Transliteration

From Teflpedia

Transliteration (/trənzlɪtəreɪʃən/) is the rendering of a non-Latin alphabet-based language into a phonetically equivalent Latin alphabet form.

Many languages do not have a standardized method for transliterating into the Latin alphabet and there is sometimes controversy over which methods to use. Some style guides prefer a form that replicates the phonetics of the other language as accurately as possible, while others prefer to use a greatly anglicized form. The former is most difficult, as many languages use sounds and subtleties with no equivalent in the Latin alphabet.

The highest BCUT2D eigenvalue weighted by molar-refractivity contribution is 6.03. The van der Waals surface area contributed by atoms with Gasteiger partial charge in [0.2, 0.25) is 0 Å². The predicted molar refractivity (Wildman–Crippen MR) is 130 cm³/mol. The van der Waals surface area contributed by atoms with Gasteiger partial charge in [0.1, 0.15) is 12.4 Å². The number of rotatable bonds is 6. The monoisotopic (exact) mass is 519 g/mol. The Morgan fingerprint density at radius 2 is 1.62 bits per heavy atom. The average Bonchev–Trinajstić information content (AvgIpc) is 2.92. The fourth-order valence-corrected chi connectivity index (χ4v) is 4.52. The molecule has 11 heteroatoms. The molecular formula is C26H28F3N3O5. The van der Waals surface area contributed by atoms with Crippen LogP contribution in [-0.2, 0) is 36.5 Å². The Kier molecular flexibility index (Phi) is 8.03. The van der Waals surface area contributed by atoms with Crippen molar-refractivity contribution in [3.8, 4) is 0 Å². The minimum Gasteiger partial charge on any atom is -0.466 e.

Examples of attempts at transliteration[edit]

  • The classic transliteration of the Biblical "Cain". Some transliterators use the more accurate rendering "Quayin".
  • Ba'hai, Baha'i', Ba hai, etc.
  • Peking, Beijing; Mao Tse Tung, Mao Zedong
  • Koran, Qur'an
  • Many North American place names are transliterations (of dubious quality) of Native American words or phrases.

Examples of sounds with no Latin equivalents[edit]

  • The "ch" (cat-vomiting-hairball) sound in Hebrew and Welsh
  • The deep "h" sound in Arabic (Mahmoud Ahmadinejad is pronounced "Mahhmoud Ahhmadinnerjacket)
  • The click sounds of some African languages
  • The "ll" ("thllll") sound in Welsh

See also[edit]

External links[edit]

References[edit]